Tackling light pollution in London’s Square Mile

City of London Corporation signs international declaration, pledging to dim streetlights, reduce light pollution and save energy. It will also work with owners of local buildings.  

London joins 70 cities including Paris, Moscow and Shanghai that have signed the Lighting Urban Community International (LUCI) declaration. Durham and Glasgow are also among the signatories.

St. Paul's Cathedral London, England

The heart of the London metropolis includes the bustling business and financial district and such iconic historic buildings as St Paul’s Cathedral, the Bank of England and Old Bailey. The so-called Square Mile may not be the biggest city but it has a lot bright lights.  

At least it does for the moment. 

The City of London Corporation has now signed up to the LUCI declaration that aims to cut light pollution in cities and save energy at the same time by simply dimming streetlights and getting local property owners to turn off lights that aren’t in use.   

The non-profit organisation LUCI was created in 2002. Based in Lyon, France, it brings together representatives from towns and cities across the world. Its 50 associate members include experts from the lighting industry and research institutes. 

Meri Lumela, President of LUCI, says: ‘The orientations and solutions shared in this declaration are intended to inspire and call to action cities around the world.’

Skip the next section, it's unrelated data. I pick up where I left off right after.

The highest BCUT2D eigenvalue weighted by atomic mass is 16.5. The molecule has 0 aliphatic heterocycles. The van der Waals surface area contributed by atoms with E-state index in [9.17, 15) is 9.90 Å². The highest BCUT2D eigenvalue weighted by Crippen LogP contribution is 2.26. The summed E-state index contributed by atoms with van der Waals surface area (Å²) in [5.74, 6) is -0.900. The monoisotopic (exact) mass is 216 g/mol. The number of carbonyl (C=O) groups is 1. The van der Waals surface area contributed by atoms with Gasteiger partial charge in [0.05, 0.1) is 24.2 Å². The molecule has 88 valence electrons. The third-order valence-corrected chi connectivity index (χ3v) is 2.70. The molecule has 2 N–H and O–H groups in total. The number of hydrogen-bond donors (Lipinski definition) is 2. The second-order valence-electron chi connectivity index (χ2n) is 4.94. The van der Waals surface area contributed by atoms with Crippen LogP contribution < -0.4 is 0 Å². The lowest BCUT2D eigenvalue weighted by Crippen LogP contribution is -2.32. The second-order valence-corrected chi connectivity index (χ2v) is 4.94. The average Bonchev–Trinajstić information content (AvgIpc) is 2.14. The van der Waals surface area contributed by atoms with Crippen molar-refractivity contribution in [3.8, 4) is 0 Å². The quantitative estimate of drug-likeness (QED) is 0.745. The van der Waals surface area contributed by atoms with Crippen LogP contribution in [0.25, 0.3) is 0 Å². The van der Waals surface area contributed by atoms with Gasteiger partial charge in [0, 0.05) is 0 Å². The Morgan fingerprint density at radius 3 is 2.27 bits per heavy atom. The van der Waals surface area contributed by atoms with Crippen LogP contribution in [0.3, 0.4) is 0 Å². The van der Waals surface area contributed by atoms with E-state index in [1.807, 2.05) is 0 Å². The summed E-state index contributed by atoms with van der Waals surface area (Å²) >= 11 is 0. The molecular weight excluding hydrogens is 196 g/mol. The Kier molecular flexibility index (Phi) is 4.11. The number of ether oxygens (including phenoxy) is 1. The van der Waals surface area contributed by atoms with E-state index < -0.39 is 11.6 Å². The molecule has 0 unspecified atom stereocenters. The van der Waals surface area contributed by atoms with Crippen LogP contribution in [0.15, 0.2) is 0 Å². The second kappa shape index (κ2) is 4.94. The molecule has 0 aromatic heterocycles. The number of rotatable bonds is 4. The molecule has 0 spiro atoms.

Joining LUCI will support the City of London’s own climate action strategy, with its aim for the Square Mile to have net zero emissions by 2040. Minimising light pollution and using net-zero lighting are key to achieving this. 

A campaign will soon launch encouraging local businesses to sign up to a ‘Considerate Lighting Charter’, committing to turn off lights that are not in use. The corporation has also consulted on a new planning requirement for developers to submit details of how their buildings will be lit, with an emphasis on minimising energy use and light pollution.  

Shravan Joshi, chair of the corporation’s planning and transportation committee, says: ‘Our strategy is aimed at ensuring an intelligent and sensitive approach to lighting, that balances the safety and accessibility of the City with the preservation of local amenity and character.’ 

The lights are just one aspect of plans to transform the Square Mile. ‘Fleet Street Area Healthy Streets’ is a set of proposals to redesign local streets and make them more accessible, engaging and safe.  

Graham Packham, chair of the corporation’s streets and walkways subcommittee, says: ‘These proposals will not only help to improve the City’s accessibility, so that everyone can feel safe and comfortable as they walk around the Square Mile, but also help deliver on our commitment to reducing air pollution and making the City more attractive.’

In related news, a harbourside in New Zealand is to have penguin-friendly solar lighting.

Photo by Nick Fewings


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